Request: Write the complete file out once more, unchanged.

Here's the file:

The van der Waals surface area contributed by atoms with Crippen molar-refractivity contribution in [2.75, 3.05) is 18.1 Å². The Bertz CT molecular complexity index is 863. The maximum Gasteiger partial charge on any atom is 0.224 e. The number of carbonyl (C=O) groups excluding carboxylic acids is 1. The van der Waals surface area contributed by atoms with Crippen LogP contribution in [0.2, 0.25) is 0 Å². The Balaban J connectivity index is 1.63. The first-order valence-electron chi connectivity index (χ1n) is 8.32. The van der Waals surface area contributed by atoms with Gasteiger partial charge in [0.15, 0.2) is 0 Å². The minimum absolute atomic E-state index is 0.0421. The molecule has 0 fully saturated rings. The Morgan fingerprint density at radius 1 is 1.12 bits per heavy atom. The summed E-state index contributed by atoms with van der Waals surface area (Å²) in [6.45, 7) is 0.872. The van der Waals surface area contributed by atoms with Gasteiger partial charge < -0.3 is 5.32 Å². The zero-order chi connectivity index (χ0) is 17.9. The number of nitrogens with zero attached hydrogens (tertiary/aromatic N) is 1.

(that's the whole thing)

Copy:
The van der Waals surface area contributed by atoms with Crippen molar-refractivity contribution in [2.75, 3.05) is 18.1 Å². The Bertz CT molecular complexity index is 863. The maximum Gasteiger partial charge on any atom is 0.224 e. The number of carbonyl (C=O) groups excluding carboxylic acids is 1. The van der Waals surface area contributed by atoms with Crippen LogP contribution in [0.2, 0.25) is 0 Å². The Balaban J connectivity index is 1.63. The first-order valence-electron chi connectivity index (χ1n) is 8.32. The van der Waals surface area contributed by atoms with Gasteiger partial charge in [0.15, 0.2) is 0 Å². The minimum absolute atomic E-state index is 0.0421. The molecule has 0 fully saturated rings. The Morgan fingerprint density at radius 1 is 1.12 bits per heavy atom. The summed E-state index contributed by atoms with van der Waals surface area (Å²) in [6.45, 7) is 0.872. The van der Waals surface area contributed by atoms with Gasteiger partial charge < -0.3 is 5.32 Å². The zero-order chi connectivity index (χ0) is 17.9. The number of nitrogens with zero attached hydrogens (tertiary/aromatic N) is 1.